• Bourdais, Gildas; Burdiak, Pawel; Gauthier, Adrien Guy Bernard; Nitsch, Lisette; Salojärvi, Jarkko Tapani; Rayapuram, Channabasavangowda; Idänheimo, Niina Johanna; Hunter, Kerri Alyssa; Kimura, Sachie; Merilo, Ebe; Vaattovaara, Aleksia Fanni Maria; Oracz, Krystyna; Kaufholdt, David; Pallon, Andres; Anggoro, Damar Tri; Glow, Dawid; Lowe, Jennifer; Zhou, Ji; Safronov, Omid; Puukko, Tuomas; Albert, Andreas; Lang, Hans; Ernst, Dieter; Kollist, Hannes; Brosche, Mikael Johan; Durner, Jörg; Borst, Jan Willem; Collinge, David B.; Karpinski, Stanislaw; Lyngkjaer, Michael F.; Robatzek, Silke; Wrzaczek, Michael Alois; Kangasjärvi, Jaakko Sakari (2015)
    Cysteine-rich receptor-like kinases (CRKs) are transmembrane proteins characterized by the presence of two domains of unknown function 26 (DUF26) in their ectodomain. The CRKs form one of the largest groups of receptor-like protein kinases in plants, but their biological functions have so far remained largely uncharacterized. We conducted a large-scale phenotyping approach of a nearly complete crk T-DNA insertion line collection showing that CRKs control important aspects of plant development and stress adaptation in response to biotic and abiotic stimuli in a non-redundant fashion. In particular, the analysis of reactive oxygen species (ROS)-related stress responses, such as regulation of the stomatal aperture, suggests that CRKs participate in ROS/redox signalling and sensing. CRKs play general and fine-tuning roles in the regulation of stomatal closure induced by microbial and abiotic cues. Despite their great number and high similarity, large-scale phenotyping identified specific functions in diverse processes for many CRKs and indicated that CRK2 and CRK5 play predominant roles in growth regulation and stress adaptation, respectively. As a whole, the CRKs contribute to specificity in ROS signalling. Individual CRKs control distinct responses in an antagonistic fashion suggesting future potential for using CRKs in genetic approaches to improve plant performance and stress tolerance.
  • Nguyen, SD; Korhonen, EA; Lorey, MB; Hakanpaa, L; Mayranpaa, MI; Kovanen, PT; Saharinen, P; Alitalo, K; Oorni, K (2021)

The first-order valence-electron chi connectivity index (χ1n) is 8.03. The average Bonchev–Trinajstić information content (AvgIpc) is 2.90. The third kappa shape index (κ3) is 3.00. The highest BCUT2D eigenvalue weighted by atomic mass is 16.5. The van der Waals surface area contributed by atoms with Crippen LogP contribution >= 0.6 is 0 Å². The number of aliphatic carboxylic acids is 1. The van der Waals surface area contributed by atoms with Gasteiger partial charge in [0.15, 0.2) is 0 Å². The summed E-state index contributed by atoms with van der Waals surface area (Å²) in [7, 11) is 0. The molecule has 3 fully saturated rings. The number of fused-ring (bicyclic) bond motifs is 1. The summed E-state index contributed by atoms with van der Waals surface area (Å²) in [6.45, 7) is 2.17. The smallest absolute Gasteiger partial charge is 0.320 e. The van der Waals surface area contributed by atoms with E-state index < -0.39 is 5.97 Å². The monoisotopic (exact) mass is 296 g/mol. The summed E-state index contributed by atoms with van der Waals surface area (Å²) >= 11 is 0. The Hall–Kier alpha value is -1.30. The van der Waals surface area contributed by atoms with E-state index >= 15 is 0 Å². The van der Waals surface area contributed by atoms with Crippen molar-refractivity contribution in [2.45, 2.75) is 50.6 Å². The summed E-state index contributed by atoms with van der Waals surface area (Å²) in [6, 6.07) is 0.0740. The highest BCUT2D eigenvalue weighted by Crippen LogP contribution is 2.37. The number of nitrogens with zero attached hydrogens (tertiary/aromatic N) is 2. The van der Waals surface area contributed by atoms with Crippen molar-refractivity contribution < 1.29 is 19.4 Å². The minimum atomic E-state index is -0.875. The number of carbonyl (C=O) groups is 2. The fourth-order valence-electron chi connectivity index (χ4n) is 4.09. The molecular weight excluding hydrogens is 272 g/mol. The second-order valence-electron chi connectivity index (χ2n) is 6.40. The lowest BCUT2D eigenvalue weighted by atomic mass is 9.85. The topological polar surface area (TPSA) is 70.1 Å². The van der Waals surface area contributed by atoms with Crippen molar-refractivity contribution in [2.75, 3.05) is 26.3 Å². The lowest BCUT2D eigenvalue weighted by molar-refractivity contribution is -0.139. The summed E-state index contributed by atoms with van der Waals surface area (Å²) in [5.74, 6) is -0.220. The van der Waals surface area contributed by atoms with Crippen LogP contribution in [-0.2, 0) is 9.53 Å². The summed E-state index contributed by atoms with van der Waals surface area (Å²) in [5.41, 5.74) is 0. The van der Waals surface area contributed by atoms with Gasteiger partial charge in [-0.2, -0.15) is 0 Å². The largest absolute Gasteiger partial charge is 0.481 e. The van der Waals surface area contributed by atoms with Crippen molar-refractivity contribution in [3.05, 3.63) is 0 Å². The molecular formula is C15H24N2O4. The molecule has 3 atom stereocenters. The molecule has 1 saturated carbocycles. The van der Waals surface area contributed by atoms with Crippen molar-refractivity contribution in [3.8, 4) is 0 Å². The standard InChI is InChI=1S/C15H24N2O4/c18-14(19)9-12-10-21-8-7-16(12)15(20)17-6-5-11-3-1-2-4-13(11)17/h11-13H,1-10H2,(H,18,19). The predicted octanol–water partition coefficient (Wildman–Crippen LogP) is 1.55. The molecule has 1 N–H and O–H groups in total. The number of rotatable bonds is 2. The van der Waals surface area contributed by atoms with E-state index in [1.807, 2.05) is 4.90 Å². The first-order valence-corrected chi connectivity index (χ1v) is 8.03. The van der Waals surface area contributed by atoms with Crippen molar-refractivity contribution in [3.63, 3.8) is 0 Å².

Background and aims: Secretory phospholipase A(2) (PLA(2)) hydrolyzes LDL phospholipids generating modified LDL particles (PLA(2)-LDL) with increased atherogenic properties. Exocytosis of Weibel-Palade bodies (WPB) releases angiopoietin 2 (Ang2) and externalizes P-selectin, which both play important roles in vascular inflammation. Here, we investigated the effects of PLA(2)-LDL on exocytosis of WPBs. Methods: Human coronary artery endothelial cells (HCAECs) were stimulated with PLA(2)-LDL, and its uptake and effect on Ang2 release, leukocyte adhesion, and intracellular calcium levels were measured. The effects of PLA(2)-LDL on Ang2 release and WPB exocytosis were measured in and ex vivo in mice. Results: Exposure of HCAECs to PLA(2)-LDL triggered Ang2 secretion and promoted leukocyte-HCAEC interaction. Lysophosphatidylcholine was identified as a critical component of PLA(2)-LDL regulating the WPB exocytosis, which was mediated by cell-surface proteoglycans, phospholipase C, intracellular calcium, and cytoskeletal remodeling. PLA(2)-LDL also induced murine endothelial WPB exocytosis in blood vessels in and ex vivo, as evidenced by secretion of Ang2 in vivo, P-selectin translocation to plasma membrane in intact endothelial cells in thoracic artery and tracheal vessels, and reduced Ang2 staining in tracheal endothelial cells. Finally, in contrast to normal human coronary arteries, in which Ang2 was present only in the endothelial layer, at sites of advanced atherosclerotic lesions, Ang2 was detected also in the intima, media, and adventitia. Conclusions: Our studies reveal PLA(2)-LDL as a potent agonist of endothelial WPB exocytosis, resulting in increased secretion of Ang2 and translocation of P-selectin. The results provide mechanistic insight into PLA(2)-LDL-dependent promotion of vascular inflammation and atherosclerosis.
  • Saarinen, Lilli; Nummela, Pirjo; Thiel, Alexandra; Lehtonen, Rainer; Järvinen, Petrus; Järvinen, Heikki; Aaltonen, Lauri A.; Lepisto, Anna; Hautaniemi, Sampsa; Ristimaki, Ari (2017)
    Pseudomyxoma peritonei (PMP) is a subtype of mucinous adenocarcinoma mainly restricted to the peritoneal cavity and most commonly originating from the appendix. The genetic background of PMP is poorly understood and no targeted treatments are currently available for this fatal disease. While RAS signaling pathway is affected in most if not all PMP cases and over half of them also have a mutation in the GNAS gene, other genetic alterations and affected pathways are, to a large degree, poorly known. In this study, we sequenced whole coding genome of nine PMP tumors and paired normal tissues in order to identify additional, commonly mutated genes and signaling pathways affected in PMP. These exome sequencing results were validated with an ultra-deep amplicon sequencing method, leading to 14 validated variants. The validated results contain seven genes that contribute to the protein kinase A (PKA) pathway. PKA pathway, which also contains GNAS, is a major player of overproduction of mucin, which is the characteristic feature of PMP. In addition to PKA pathway, we identified mutations in six genes that belong to the transforming growth factor beta (TGF-beta) pathway, which is a key regulator of cell proliferation. Since either GNAS mutation or an alternative mutation in the PKA pathway was identified in 8/9 patients, inhibition of the PKA pathway might reduce mucin production in most of the PMP patients and potentially suppress disease progression.